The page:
You might have noticed on other pages in the manual that li3 uses the short tag syntax to output the contents of a view variable. This syntax is a bit misleading, as li3 does not actually depend on or use short tags: this output behavior works a bit differently from how it seems. The modified functionality is designed to save time and improve your application's security by escaping output. Escaping output is a core strategy of defense in depth.

When the view layer is rendered, each template is processed by a tokenizer before it is compiled into its final form. During this step something like this with "short tags":

<?= $variable ?>

Is translated into something like this, which is properly escaped:

<?php echo $h($variable) ?>

The $h() function is there to escape HTML output. This mechanism provides an easy and effective way to make sure all dynamically-generated data is displayed safely in your HTML template.

We highly recommend using the <?= ... ?> syntax in your views, as it aids greatly in hardening your application against cross-site scripting (XSS) and related attack techniques.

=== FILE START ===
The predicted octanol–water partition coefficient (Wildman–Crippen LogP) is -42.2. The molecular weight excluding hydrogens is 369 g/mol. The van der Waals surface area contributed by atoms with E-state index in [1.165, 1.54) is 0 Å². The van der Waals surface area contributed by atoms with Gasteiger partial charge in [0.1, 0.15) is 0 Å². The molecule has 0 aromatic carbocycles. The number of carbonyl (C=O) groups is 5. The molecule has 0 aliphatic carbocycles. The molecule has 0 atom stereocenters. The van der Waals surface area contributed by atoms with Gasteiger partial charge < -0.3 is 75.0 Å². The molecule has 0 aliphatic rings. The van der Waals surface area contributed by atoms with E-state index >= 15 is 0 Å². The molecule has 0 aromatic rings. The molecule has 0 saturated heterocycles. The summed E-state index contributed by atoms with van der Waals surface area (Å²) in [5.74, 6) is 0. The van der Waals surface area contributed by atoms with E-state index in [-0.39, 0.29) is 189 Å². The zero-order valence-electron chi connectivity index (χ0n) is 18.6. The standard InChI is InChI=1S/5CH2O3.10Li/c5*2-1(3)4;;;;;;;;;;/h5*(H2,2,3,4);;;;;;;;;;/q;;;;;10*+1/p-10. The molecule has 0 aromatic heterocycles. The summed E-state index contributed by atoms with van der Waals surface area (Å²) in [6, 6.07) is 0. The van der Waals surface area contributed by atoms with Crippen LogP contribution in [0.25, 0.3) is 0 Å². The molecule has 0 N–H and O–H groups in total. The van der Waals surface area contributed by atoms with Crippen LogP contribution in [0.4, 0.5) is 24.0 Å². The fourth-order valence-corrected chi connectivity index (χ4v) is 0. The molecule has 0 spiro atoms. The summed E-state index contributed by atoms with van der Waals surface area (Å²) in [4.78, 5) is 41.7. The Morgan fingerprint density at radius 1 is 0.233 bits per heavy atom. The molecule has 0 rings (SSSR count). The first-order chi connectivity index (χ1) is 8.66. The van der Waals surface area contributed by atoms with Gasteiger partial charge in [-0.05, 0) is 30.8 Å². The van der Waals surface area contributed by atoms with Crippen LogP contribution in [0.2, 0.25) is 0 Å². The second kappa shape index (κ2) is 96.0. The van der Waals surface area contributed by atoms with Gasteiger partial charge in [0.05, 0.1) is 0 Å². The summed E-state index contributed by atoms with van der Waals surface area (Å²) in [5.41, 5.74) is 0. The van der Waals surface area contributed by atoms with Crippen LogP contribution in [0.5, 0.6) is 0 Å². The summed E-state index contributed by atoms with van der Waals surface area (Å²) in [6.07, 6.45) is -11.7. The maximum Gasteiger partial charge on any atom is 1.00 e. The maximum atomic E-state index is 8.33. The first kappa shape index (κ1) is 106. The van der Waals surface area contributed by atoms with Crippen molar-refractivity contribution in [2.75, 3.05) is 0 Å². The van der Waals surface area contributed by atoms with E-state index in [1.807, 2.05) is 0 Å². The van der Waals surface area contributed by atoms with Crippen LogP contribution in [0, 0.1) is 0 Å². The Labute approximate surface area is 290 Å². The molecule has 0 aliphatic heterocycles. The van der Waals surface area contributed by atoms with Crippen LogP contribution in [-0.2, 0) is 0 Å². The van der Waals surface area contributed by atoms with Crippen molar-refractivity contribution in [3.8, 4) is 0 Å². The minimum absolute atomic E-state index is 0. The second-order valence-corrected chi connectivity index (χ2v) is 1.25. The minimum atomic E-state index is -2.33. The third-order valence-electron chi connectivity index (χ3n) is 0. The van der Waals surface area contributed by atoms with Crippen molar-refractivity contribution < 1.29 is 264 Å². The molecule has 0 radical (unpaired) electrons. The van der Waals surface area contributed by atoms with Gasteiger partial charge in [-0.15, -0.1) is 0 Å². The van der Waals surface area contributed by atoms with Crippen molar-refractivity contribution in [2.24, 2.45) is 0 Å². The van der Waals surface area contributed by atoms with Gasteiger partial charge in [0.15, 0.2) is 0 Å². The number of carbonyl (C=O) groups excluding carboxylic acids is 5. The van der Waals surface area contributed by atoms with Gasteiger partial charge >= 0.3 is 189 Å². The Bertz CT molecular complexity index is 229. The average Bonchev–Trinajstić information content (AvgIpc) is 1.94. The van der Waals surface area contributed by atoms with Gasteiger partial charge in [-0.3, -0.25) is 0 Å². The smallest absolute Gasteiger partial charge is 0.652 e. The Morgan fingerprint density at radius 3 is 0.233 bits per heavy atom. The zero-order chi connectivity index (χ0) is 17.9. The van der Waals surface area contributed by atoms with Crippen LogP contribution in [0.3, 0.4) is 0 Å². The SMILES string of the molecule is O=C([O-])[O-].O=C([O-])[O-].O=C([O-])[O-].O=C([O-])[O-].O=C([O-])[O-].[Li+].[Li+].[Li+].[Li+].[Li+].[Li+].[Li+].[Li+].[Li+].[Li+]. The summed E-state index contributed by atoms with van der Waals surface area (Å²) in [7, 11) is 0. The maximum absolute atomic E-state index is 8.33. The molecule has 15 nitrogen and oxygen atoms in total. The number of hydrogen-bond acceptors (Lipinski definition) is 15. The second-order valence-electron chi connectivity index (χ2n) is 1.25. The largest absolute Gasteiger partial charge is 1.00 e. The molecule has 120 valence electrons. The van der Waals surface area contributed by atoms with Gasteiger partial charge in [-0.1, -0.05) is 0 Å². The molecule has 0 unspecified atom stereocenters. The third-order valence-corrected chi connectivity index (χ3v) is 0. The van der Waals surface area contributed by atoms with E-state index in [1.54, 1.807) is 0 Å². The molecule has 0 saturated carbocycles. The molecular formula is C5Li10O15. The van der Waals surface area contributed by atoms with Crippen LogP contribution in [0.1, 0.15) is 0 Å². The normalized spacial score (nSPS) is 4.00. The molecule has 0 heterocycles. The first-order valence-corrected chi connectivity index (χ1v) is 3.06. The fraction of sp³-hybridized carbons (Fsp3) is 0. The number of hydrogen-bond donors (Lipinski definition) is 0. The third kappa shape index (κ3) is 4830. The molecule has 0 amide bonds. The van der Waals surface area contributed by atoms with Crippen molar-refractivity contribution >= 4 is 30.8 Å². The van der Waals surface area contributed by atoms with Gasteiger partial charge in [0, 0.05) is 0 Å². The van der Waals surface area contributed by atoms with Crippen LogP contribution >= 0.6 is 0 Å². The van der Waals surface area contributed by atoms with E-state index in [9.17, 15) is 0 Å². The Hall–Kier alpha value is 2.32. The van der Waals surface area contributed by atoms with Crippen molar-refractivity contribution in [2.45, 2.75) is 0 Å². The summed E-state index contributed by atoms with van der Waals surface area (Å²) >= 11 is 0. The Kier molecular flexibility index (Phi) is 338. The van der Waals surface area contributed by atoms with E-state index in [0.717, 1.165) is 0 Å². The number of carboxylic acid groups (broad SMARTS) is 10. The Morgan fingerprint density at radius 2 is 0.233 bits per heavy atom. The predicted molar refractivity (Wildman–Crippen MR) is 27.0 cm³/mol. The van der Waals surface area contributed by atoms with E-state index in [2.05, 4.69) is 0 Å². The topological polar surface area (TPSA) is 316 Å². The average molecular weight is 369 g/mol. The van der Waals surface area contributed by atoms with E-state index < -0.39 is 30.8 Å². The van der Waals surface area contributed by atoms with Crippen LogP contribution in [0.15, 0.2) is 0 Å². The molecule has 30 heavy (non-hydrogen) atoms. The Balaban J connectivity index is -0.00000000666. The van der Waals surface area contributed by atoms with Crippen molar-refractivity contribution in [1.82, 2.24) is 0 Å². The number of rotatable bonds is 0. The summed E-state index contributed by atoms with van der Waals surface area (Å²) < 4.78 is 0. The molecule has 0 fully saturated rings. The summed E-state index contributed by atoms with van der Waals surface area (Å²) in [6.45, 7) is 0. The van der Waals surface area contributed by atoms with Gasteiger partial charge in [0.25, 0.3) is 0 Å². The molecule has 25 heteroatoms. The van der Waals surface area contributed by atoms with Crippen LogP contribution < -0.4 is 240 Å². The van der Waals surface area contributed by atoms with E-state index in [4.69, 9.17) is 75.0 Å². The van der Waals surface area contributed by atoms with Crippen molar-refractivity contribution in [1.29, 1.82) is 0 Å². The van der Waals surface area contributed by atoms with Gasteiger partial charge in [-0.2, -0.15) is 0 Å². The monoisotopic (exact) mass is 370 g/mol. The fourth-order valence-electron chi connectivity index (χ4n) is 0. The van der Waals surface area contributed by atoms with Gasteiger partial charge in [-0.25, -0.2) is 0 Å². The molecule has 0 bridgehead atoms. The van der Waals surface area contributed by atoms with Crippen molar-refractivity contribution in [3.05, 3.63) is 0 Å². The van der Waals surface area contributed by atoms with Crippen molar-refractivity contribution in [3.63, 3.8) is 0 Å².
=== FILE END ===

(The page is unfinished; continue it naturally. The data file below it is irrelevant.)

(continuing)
One exception to this rule is when a line of template code references the `$this` object. In those cases, output is written directly to the template, rather than being filtered through `$h()`. This is so that content from helpers is not double-escaped. As such, the following two statements are equivalent:
<?= $this->form->create() ?>
<?php echo $this->form->create() ?>

This is an important consideration when accessing properties and methods from the template renderer. If you intend to echo content directly from $this which is not coming from a helper (this is not a common occurence), you must manually escape it, like so:

<?php echo $h($this->foo) ?>